Monica **can't read fast enough**
This series just makes me happy. I am now almost caught up in the series with only one more story to go before I have to join everyone else waiting with baited breath for the newest Easy Rawlins story. As I've said before and will undoubtedly say many times more-Easy is one of my all time favorite characters.

This book also has one of my favorite quotes by a character: "Readin' a good book is like meetin' a girl you wanna get to know bettah. "... "You don't just have one talk and think you know
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Richard
Easy Rawlins needs money. Again. This guy can't get a break. Sometimes I wish that this series would just end where Easy acquires a bunch of money, sends Feather off to a good school overseas, retires from running the streets, settles down on farmland out in Ventura somewhere with Bonnie and tend crops on his farm all day. He definitely deserves it. But nope, them's the breaks. Easy seems destined to roam the streets of Los Angeles as a private dick. Money trouble always seems to creep up on him ...more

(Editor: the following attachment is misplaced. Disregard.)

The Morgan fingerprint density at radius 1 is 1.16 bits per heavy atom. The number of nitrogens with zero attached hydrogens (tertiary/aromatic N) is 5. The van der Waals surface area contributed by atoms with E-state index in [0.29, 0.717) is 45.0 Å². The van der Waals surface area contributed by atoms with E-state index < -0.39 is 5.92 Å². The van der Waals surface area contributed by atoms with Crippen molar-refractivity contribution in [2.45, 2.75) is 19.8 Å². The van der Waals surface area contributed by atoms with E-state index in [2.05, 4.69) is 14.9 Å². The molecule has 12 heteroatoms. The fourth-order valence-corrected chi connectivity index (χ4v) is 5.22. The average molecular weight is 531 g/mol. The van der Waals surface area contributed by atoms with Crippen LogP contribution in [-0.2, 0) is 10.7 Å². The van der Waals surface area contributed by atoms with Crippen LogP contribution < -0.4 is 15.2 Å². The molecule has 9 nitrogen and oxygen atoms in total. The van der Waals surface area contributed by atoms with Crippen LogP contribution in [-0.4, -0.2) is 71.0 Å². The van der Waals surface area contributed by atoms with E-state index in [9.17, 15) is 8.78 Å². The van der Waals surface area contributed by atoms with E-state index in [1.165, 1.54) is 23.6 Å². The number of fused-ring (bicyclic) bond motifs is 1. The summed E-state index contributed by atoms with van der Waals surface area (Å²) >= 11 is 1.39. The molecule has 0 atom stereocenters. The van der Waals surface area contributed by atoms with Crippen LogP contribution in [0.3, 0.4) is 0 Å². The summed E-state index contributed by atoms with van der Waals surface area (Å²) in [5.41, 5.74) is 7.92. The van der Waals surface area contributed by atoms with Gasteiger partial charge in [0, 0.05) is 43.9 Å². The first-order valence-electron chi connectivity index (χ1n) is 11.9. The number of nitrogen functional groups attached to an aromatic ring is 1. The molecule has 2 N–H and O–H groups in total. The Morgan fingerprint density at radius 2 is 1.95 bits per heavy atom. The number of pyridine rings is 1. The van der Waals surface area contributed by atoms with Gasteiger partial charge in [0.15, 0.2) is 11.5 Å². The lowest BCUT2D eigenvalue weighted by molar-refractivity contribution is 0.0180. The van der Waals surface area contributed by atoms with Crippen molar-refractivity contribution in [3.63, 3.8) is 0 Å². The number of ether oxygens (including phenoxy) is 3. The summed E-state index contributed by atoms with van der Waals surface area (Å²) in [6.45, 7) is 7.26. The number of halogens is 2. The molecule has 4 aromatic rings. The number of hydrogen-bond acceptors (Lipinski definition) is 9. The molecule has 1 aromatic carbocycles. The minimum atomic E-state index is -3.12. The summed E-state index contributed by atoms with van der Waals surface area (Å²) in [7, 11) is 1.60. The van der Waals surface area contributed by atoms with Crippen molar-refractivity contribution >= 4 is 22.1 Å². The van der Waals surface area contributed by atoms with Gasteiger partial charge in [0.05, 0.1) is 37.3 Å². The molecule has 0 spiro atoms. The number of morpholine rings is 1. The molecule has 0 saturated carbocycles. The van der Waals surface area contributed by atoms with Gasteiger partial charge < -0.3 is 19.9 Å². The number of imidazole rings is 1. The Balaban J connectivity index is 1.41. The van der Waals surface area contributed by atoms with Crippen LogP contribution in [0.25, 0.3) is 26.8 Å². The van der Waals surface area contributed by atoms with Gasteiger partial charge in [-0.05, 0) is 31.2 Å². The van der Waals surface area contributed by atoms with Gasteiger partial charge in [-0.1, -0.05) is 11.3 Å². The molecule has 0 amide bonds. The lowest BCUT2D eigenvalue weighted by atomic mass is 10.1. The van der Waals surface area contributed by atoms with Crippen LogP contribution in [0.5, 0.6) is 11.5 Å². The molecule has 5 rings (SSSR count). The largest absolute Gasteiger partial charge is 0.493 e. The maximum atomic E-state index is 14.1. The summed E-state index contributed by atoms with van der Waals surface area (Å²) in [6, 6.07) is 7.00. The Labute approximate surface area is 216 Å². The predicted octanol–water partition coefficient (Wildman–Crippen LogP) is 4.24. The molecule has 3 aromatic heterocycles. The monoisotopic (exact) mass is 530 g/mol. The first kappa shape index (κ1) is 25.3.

Jason Koivu
Jun 20, 2019 rated it really liked it
Another solid entry in the Easy Rawlins series. Rose Gold summons the usual race relations issues of the '60s, it takes us all around "historic" Los Angeles, and stretches out to my stomping grounds of Santa Barbara. But this one also includes government intrigue, an unusual element in the Rawlins books that I've read so far. There is a touch of longwindedness herein, because of all the many plot lines Mosley strings together. Not all of them are exciting, but in general, this is a page turner.
Vicki
Aug 01, 2014 rated it it was amazing